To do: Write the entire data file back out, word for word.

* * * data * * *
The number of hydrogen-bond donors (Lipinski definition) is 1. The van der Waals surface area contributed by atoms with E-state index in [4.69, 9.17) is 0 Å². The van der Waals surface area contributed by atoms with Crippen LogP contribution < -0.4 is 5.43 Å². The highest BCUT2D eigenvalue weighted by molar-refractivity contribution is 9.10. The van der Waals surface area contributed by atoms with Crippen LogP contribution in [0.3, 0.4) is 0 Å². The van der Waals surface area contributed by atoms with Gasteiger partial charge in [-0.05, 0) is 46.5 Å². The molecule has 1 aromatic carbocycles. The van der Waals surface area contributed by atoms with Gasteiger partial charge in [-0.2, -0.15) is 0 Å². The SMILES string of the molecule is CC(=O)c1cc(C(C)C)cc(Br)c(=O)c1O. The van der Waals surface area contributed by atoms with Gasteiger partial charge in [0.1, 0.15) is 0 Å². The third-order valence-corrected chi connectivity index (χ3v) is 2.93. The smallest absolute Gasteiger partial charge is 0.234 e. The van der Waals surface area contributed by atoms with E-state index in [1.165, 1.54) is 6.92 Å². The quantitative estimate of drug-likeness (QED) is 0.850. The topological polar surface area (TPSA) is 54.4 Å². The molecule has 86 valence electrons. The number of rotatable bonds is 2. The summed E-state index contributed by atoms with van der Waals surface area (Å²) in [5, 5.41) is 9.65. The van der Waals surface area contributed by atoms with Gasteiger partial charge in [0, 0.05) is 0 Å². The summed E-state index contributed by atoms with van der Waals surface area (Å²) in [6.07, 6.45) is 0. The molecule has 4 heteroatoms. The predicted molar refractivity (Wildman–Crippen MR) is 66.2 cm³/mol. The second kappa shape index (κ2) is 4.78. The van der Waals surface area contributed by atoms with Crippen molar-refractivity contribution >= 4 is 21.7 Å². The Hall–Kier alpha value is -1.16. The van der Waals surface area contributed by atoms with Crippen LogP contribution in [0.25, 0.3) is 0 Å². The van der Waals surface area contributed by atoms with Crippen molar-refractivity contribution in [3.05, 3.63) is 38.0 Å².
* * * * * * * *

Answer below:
The number of hydrogen-bond donors (Lipinski definition) is 1. The van der Waals surface area contributed by atoms with E-state index in [4.69, 9.17) is 0 Å². The van der Waals surface area contributed by atoms with Crippen LogP contribution < -0.4 is 5.43 Å². The highest BCUT2D eigenvalue weighted by molar-refractivity contribution is 9.10. The van der Waals surface area contributed by atoms with Crippen LogP contribution in [0.3, 0.4) is 0 Å². The van der Waals surface area contributed by atoms with Gasteiger partial charge in [-0.05, 0) is 46.5 Å². The molecule has 1 aromatic carbocycles. The van der Waals surface area contributed by atoms with Gasteiger partial charge in [-0.2, -0.15) is 0 Å². The SMILES string of the molecule is CC(=O)c1cc(C(C)C)cc(Br)c(=O)c1O. The van der Waals surface area contributed by atoms with Gasteiger partial charge in [0.1, 0.15) is 0 Å². The third-order valence-corrected chi connectivity index (χ3v) is 2.93. The smallest absolute Gasteiger partial charge is 0.234 e. The van der Waals surface area contributed by atoms with E-state index in [1.165, 1.54) is 6.92 Å². The quantitative estimate of drug-likeness (QED) is 0.850. The topological polar surface area (TPSA) is 54.4 Å². The molecule has 86 valence electrons. The number of rotatable bonds is 2. The summed E-state index contributed by atoms with van der Waals surface area (Å²) in [5, 5.41) is 9.65. The van der Waals surface area contributed by atoms with Gasteiger partial charge in [0, 0.05) is 0 Å². The summed E-state index contributed by atoms with van der Waals surface area (Å²) in [6.07, 6.45) is 0. The molecule has 4 heteroatoms. The predicted molar refractivity (Wildman–Crippen MR) is 66.2 cm³/mol. The second kappa shape index (κ2) is 4.78. The van der Waals surface area contributed by atoms with Crippen molar-refractivity contribution >= 4 is 21.7 Å². The Hall–Kier alpha value is -1.16. The van der Waals surface area contributed by atoms with Crippen LogP contribution in [0.25, 0.3) is 0 Å². The van der Waals surface area contributed by atoms with Crippen molar-refractivity contribution in [3.05, 3.63) is 38.0 Å².